United States of Disparities

United States

One-day count

Data in this section show how many youth are detained, committed, or otherwise sleeping somewhere other than their homes per orders of the court on "any given day" in select years. Data is available for the nation and on a state-by-state basis, and are based upon one-day counts of youth in residential placement facilities conducted in 1997, 1999, 2001, 2003, 2006, 2007, 2010, 2011, 2013, and 2015. Learn more »

Show table and download this data

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Year White Black Latino Native American Asian Other All youth of color All youth

Annual decision points

This section includes data at nine key juvenile justice annual decision points. Data are available at the county and state-level, but only for counties that report. This section allows you to view the data from many different angles and all of the data is broken down by race and ethnicity. Learn more »


Data not available for every year. (Why?)

Available years are those for which states have submitted data to OJJDP. States do not submit data on an annual basis.

Case flow diagram

Click on a decision-making point to see the data for that point. Click additional decision-making points to the graph to compare.

  1. Youth population

  • 1Comparison of arrest to population is rate per 1,000 youth. All other annual decision points are rate per 100 youth at the prior decision-making point.
  • 2Due to differences in how states define arrests and referrals to court, some states may have more referrals to court than arrests.
Show table and download this data

Click column headers to sort Download

Decision White Black Latino American Indian or Alaskan Native Hawaiian or Pacific Islander Asian Other All youth of color All youth

3 of 3 counties (Why?)

Originally, states were only required to examine three counties: those with the greatest proportions of minority youth within their juvenile population, as well as those that contained the greatest numbers of minority youth. Only recently has OJJDP required that states track DMC data for all potential DMC reduction sites on a regular basis (at least every 3 years). If a county is not a DMC reduction site, data may not be available.

Detention statute

Juvenile courts may hold delinquents in a secure detention facility if the court believes it is in the best interest of the community or the child. After arrest a youth is often brought to the local juvenile detention facility by law enforcement. Juvenile probation officers or detention workers review the case and decide if the juvenile should be held pending a hearing by a judge.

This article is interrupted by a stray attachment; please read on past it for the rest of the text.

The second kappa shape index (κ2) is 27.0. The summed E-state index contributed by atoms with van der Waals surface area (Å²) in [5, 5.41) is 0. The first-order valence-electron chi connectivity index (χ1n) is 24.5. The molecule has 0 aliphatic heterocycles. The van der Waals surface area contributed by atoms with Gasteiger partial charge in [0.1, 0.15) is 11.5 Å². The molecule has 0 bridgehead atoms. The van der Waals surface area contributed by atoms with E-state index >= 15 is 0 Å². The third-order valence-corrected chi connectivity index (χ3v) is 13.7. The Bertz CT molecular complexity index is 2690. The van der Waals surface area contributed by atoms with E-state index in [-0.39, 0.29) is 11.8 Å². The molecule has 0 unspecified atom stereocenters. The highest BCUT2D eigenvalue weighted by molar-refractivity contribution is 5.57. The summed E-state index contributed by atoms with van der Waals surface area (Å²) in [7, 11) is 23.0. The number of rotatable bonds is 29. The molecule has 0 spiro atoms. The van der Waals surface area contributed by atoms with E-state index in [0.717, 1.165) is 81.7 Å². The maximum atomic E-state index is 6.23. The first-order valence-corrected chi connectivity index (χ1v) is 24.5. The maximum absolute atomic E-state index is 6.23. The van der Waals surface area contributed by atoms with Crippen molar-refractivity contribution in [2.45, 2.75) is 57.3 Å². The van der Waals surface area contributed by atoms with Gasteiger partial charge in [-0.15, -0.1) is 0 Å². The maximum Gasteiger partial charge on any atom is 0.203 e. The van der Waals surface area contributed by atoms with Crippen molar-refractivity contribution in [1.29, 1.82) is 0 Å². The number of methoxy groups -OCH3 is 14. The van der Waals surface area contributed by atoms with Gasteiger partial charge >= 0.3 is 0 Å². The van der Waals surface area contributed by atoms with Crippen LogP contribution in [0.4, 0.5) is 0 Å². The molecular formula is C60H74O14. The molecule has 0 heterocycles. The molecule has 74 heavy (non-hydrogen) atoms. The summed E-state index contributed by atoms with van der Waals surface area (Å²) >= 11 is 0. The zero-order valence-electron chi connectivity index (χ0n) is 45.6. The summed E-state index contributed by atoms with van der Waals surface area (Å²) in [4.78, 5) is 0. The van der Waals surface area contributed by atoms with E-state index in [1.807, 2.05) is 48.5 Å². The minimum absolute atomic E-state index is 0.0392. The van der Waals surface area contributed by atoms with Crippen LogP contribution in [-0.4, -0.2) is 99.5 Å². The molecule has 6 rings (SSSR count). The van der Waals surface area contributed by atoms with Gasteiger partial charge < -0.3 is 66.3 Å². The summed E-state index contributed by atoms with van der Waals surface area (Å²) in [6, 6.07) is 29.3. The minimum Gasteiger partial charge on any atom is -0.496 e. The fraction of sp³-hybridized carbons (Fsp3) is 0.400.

Jurisdiction ages

  • 0–17
  • Extended Age of Delinquency Jurisdiction: 20

Age of Detention:


Standard for detention

(a) Pending adjudication no child alleged to be delinquent may be placed in secure detention operated by the Department of Services for Children, Youth and Their Families unless the Court determines that no means less restrictive of the child's liberty gives reasonable assurance that the child will attend the adjudicatory hearing and:

(1) The child is a fugitive from another jurisdiction on a delinquency petition; or

(2) The child is charged with an offense, which, if committed by an adult would constitute a felony, including offenses contained within this title and Chapter 47 of Title 16, the Uniform Controlled Substance Act, or one of the following misdemeanors: Assault in the third degree, unlawful imprisonment in the second degree, vehicular assault in the first degree, indecent exposure in the first degree, unlawful sexual contact in the third degree, or carrying a concealed dangerous instrument; or

(3) The child has wilfully failed to appear at a hearing on a delinquency petition and there is substantial probability that the child will run away or otherwise be unavailable for a subsequent court appearance; or

(4) The child has demonstrated a pattern of repeated failure to comply with court-ordered placement pursuant to a delinquency petition in an out-of-home residential or foster care setting.

(b) Prior to making a decision of secure detention pending adjudication the Court shall consider and, where appropriate, employ any of the following alternatives:

(1) Release on the child's own recognizance;

(2) Release to parents, guardian or custodian;

(3) Release on bail;

(4) Release with imposition of restrictions on activities, associations, movements and residence reasonably related to securing the appearance of the child at the next hearing;

(5) Release to a nonsecure detention alternative developed by the Department of Services for Children, Youth and Their Families such as home detention, daily monitoring, intensive homebase services with supervision, foster placement, or a nonsecure residential setting.

Detention hearing timeline

"Without unreasonable delay" to the Family Court or another court if the family court is not in session.


Please email Anna Wong with any updates to contact information for your DMC coordinator, JJS coordinator, or DMC subcommittee chair.

DMC coordinator

Ronald Keen
DMC Coordinator
Criminal Justice Council
Carvel State Office Building
820 North French Street, 10th Floor
Wilmington, DE 19801
Phone: 302-577-8728


JJS coordinator

Terica Jones
Phone: 302-577-8726

DMC subcommittee chair

Mr. Michael Arrington, Esq.
Parkowski, Guerke & Swayze, P.A.
Phone: 302-594-3333

Reform efforts

States that wish to post their most recent three-year plans or share other relevant publications about their reform work should contact Anna Wong. We would be happy to link to relevant documents and information.